Those guys believed the impossible better than anyone I’ve ever seen. Nevertheless, despite my constand self-doubts, I’ve found my way to some wild achievements, the type of things that kid at the university absolutely knew were impossible ten years ago! Things that guy in the ICU knew had been taken away forever. My achievements might not be huge in the grand scheme of things, but they’re definitely huge for me. Despite catastrophic injuries, and doctors telling me I’d never climb again, I’ve achieved my own impossible and as of this weekend…. I’ve done everything I had ever hoped to do in a lifetime of climbing. That list is completely finished, and I’m left utterly dumbfounded in ways I can’t explain. The weight of my experience in Yosemite and the injuries which put me ICU has finally been lifted from my shoulders. The guy that went to Yosemite full of hope and excitement… That Guy died in yosemite, but he’s back now, and he’s ready to kick some ass.
As a kid, when I first learned of climbing…. I heard of two large rocks: Half-Dome and El Capitan. Pretty soon everything I did was done with the notion of those two stones in the back of my head. They were the benchmarks against which I measured my progress as a climber.
Eight years ago I started soloing with a weekend that earned milage equal to Half-Dome over the course of two days
Four years ago I saw shortoff mountain and realized the location was prime for some serious shenanigans
Three years ago I decided to do an “El Cap Day” of 3,000ft. However, while I was scouting the location, I managed to do 2,500ft by accident…. after waking up late with a hangover. Apparently 3,000ft wasn’t ambitious enough, and the next notable distance was a vertical mile. So I began training.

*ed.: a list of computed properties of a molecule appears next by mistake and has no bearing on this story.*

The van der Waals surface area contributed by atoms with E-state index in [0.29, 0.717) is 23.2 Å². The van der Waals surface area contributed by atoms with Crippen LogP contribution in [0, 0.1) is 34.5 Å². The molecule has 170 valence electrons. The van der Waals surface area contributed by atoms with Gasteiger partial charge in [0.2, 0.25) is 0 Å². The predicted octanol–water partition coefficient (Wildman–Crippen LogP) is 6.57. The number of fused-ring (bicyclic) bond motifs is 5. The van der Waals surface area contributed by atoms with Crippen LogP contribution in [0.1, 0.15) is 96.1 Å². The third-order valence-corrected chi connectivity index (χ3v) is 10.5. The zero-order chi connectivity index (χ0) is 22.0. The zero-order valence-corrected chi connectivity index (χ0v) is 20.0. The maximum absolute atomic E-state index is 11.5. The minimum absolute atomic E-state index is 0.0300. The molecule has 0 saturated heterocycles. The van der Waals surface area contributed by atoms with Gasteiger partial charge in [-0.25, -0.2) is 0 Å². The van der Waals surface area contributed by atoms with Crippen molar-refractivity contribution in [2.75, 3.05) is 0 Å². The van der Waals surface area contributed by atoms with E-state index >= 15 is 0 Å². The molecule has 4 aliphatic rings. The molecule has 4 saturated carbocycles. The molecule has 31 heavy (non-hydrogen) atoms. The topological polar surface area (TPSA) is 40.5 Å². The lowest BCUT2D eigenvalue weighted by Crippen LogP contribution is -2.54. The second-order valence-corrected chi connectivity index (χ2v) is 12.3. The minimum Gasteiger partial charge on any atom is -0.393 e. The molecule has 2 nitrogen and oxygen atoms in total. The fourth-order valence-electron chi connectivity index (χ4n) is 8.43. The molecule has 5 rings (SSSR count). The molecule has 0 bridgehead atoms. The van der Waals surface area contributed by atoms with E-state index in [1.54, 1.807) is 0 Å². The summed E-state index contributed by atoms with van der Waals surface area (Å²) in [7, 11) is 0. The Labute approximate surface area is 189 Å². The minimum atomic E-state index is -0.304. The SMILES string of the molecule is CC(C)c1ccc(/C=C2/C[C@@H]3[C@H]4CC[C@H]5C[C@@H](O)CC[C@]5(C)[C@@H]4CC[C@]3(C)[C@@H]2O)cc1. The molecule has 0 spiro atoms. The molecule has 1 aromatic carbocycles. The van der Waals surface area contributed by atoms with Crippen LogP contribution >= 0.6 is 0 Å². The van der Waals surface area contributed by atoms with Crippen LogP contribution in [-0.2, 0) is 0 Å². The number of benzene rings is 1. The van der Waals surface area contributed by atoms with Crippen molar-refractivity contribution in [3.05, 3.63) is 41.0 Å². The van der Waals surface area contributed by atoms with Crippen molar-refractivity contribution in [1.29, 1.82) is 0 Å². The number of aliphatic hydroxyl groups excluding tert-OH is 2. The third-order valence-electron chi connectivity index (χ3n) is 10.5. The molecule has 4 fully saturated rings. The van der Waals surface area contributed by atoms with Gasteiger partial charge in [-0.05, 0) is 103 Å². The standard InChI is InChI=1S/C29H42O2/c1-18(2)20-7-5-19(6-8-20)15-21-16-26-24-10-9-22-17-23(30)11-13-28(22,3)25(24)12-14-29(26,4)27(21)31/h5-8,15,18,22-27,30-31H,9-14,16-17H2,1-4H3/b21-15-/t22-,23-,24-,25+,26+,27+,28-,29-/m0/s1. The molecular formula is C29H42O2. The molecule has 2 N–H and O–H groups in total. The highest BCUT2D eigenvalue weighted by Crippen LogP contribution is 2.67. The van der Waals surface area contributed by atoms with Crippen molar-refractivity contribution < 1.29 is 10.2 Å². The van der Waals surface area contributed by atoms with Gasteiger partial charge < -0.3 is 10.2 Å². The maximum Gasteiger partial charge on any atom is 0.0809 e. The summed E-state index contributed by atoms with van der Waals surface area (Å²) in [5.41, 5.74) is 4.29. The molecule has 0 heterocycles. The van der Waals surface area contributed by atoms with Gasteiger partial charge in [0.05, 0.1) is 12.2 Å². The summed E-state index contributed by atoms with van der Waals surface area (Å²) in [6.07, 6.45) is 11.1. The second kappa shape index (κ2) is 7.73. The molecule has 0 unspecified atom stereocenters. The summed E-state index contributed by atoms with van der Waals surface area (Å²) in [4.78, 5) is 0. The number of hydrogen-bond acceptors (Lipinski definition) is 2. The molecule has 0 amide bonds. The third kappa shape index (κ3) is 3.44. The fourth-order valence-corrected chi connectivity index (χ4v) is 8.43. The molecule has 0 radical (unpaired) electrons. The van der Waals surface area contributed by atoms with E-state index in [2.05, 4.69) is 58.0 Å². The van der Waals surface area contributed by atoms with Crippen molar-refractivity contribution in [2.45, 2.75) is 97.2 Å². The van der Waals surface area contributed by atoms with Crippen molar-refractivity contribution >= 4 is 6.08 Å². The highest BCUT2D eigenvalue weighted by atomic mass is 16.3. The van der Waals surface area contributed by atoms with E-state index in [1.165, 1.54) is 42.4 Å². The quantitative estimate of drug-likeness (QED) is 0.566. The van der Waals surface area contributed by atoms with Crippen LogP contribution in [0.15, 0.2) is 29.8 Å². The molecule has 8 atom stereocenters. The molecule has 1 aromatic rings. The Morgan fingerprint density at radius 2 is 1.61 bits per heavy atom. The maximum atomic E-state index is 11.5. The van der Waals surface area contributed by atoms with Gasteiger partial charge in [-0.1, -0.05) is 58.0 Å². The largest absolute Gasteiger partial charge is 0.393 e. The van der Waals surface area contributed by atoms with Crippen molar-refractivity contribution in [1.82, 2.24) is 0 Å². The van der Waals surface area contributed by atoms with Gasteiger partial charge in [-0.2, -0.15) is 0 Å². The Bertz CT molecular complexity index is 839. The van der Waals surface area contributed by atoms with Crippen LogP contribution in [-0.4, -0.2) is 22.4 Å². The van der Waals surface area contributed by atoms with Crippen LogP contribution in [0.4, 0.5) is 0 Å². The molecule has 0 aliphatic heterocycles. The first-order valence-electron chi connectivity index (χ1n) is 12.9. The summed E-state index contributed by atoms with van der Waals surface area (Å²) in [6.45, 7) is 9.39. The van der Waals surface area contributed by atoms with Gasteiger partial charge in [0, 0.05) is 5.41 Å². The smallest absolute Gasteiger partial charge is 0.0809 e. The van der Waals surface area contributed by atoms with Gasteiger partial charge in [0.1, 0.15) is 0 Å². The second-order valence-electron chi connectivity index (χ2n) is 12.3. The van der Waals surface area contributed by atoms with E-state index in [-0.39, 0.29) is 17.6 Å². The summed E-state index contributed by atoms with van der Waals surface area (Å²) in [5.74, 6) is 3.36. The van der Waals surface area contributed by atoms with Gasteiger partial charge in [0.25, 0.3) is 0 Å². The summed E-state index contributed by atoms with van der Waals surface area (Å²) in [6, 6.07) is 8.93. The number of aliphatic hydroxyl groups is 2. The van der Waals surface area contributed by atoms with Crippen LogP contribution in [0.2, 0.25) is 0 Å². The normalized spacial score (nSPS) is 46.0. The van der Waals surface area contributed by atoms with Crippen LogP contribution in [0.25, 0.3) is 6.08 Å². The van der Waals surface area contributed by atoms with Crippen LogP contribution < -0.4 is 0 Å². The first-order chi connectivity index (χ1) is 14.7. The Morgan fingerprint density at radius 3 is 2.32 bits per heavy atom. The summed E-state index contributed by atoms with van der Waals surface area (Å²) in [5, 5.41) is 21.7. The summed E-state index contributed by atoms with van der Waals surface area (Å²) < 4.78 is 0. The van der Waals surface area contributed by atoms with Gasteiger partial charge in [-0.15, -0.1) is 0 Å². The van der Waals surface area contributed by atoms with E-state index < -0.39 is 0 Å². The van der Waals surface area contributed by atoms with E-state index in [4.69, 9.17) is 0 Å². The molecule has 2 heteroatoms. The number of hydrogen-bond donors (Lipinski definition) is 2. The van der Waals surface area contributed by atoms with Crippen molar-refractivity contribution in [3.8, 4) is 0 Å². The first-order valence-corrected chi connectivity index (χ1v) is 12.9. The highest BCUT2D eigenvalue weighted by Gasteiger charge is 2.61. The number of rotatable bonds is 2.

Two years ago I tried the mile for the first time and came up short at 4500ft.
18 months ago I almost died in Yosemite, and the doctors told me I’d never climb again.
17 months ago I resumed climbing on 5.6 topropes in the gym.
12 months ago I sent V6 indoors, and could onsight 5.12a in the gym.
6 months ago, after training all winter in my basement, I onsighted a few 12’s, sent 5.13- and then soloed 5.12 for the first time in my life. And I did it nine times spread over four different routes.
1 month ago I completed 36 Hours of Horseshoe Hell. Mark and I each did a vertical mile in the 12 hour competition, and another in the 24. At this point I knew I absolutely had to return to Shortoff Mountain. I was certain that I would succeed, the only unknown was how hard I would have to fight
November 5th, 2016: I completed my mission without feeling rushed. I didn’t even break a sweat until the wall was bathed in direct afternoon sun.